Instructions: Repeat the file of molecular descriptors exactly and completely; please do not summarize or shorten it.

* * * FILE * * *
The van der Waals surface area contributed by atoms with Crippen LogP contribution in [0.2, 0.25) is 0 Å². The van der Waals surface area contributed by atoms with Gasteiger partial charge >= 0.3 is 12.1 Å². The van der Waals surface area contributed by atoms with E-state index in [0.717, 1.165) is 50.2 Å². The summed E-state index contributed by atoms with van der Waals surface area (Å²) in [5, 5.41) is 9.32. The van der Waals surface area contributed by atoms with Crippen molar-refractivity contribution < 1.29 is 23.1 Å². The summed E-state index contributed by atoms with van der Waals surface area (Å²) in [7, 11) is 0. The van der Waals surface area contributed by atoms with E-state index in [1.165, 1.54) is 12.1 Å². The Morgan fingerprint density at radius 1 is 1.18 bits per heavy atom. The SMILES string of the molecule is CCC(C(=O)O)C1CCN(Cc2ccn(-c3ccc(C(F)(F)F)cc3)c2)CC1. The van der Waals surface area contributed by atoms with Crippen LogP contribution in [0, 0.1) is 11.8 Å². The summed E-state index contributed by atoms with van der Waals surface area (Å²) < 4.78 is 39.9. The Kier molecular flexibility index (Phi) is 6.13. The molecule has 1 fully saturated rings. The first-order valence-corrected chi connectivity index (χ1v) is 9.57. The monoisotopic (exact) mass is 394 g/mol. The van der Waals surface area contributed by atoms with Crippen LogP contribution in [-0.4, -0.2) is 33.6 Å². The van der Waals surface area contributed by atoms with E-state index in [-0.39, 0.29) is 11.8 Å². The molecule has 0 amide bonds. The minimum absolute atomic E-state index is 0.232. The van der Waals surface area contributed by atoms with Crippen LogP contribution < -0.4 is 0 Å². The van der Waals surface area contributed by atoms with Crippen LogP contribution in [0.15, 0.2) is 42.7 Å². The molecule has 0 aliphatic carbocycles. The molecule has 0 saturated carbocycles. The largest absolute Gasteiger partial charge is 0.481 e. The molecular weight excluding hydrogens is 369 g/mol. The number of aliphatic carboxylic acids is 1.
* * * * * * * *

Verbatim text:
The van der Waals surface area contributed by atoms with Crippen LogP contribution in [0.2, 0.25) is 0 Å². The van der Waals surface area contributed by atoms with Gasteiger partial charge >= 0.3 is 12.1 Å². The van der Waals surface area contributed by atoms with E-state index in [0.717, 1.165) is 50.2 Å². The summed E-state index contributed by atoms with van der Waals surface area (Å²) in [5, 5.41) is 9.32. The van der Waals surface area contributed by atoms with Crippen molar-refractivity contribution < 1.29 is 23.1 Å². The summed E-state index contributed by atoms with van der Waals surface area (Å²) in [7, 11) is 0. The van der Waals surface area contributed by atoms with E-state index in [1.165, 1.54) is 12.1 Å². The Morgan fingerprint density at radius 1 is 1.18 bits per heavy atom. The SMILES string of the molecule is CCC(C(=O)O)C1CCN(Cc2ccn(-c3ccc(C(F)(F)F)cc3)c2)CC1. The van der Waals surface area contributed by atoms with Crippen LogP contribution in [0, 0.1) is 11.8 Å². The summed E-state index contributed by atoms with van der Waals surface area (Å²) < 4.78 is 39.9. The Kier molecular flexibility index (Phi) is 6.13. The molecule has 1 fully saturated rings. The first-order valence-corrected chi connectivity index (χ1v) is 9.57. The monoisotopic (exact) mass is 394 g/mol. The van der Waals surface area contributed by atoms with Crippen LogP contribution in [-0.4, -0.2) is 33.6 Å². The van der Waals surface area contributed by atoms with E-state index in [-0.39, 0.29) is 11.8 Å². The molecule has 0 amide bonds. The minimum absolute atomic E-state index is 0.232. The van der Waals surface area contributed by atoms with Crippen LogP contribution < -0.4 is 0 Å². The van der Waals surface area contributed by atoms with Crippen LogP contribution in [0.15, 0.2) is 42.7 Å². The molecule has 0 aliphatic carbocycles. The molecule has 0 saturated carbocycles. The largest absolute Gasteiger partial charge is 0.481 e. The molecular weight excluding hydrogens is 369 g/mol. The number of aliphatic carboxylic acids is 1.